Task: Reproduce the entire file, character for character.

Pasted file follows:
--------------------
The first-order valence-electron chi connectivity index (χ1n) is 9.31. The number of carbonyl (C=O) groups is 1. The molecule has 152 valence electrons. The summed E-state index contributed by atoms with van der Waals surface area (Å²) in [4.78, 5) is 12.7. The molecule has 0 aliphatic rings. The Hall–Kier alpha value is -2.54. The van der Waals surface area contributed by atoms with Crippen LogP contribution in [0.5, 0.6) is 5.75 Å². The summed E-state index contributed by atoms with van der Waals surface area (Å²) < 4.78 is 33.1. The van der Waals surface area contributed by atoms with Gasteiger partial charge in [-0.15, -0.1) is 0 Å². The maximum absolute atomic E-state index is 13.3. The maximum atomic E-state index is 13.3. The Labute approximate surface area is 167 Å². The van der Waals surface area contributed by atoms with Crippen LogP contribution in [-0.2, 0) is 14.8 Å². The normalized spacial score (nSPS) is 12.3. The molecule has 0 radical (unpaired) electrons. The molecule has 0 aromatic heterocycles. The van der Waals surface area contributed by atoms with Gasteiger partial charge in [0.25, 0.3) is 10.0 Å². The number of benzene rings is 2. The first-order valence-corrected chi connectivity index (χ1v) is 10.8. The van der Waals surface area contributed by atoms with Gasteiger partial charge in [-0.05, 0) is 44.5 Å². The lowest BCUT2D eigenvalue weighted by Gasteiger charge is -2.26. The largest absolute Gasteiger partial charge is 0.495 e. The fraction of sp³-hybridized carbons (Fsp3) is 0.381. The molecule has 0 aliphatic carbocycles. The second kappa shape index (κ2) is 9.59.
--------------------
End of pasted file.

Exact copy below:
The first-order valence-electron chi connectivity index (χ1n) is 9.31. The number of carbonyl (C=O) groups is 1. The molecule has 152 valence electrons. The summed E-state index contributed by atoms with van der Waals surface area (Å²) in [4.78, 5) is 12.7. The molecule has 0 aliphatic rings. The Hall–Kier alpha value is -2.54. The van der Waals surface area contributed by atoms with Crippen LogP contribution in [0.5, 0.6) is 5.75 Å². The summed E-state index contributed by atoms with van der Waals surface area (Å²) < 4.78 is 33.1. The van der Waals surface area contributed by atoms with Gasteiger partial charge in [-0.15, -0.1) is 0 Å². The maximum absolute atomic E-state index is 13.3. The maximum atomic E-state index is 13.3. The Labute approximate surface area is 167 Å². The van der Waals surface area contributed by atoms with Crippen LogP contribution in [-0.2, 0) is 14.8 Å². The normalized spacial score (nSPS) is 12.3. The molecule has 0 radical (unpaired) electrons. The molecule has 0 aromatic heterocycles. The van der Waals surface area contributed by atoms with Gasteiger partial charge in [0.25, 0.3) is 10.0 Å². The number of benzene rings is 2. The first-order valence-corrected chi connectivity index (χ1v) is 10.8. The van der Waals surface area contributed by atoms with Gasteiger partial charge in [-0.05, 0) is 44.5 Å². The lowest BCUT2D eigenvalue weighted by Gasteiger charge is -2.26. The largest absolute Gasteiger partial charge is 0.495 e. The fraction of sp³-hybridized carbons (Fsp3) is 0.381. The molecule has 0 aliphatic carbocycles. The second kappa shape index (κ2) is 9.59.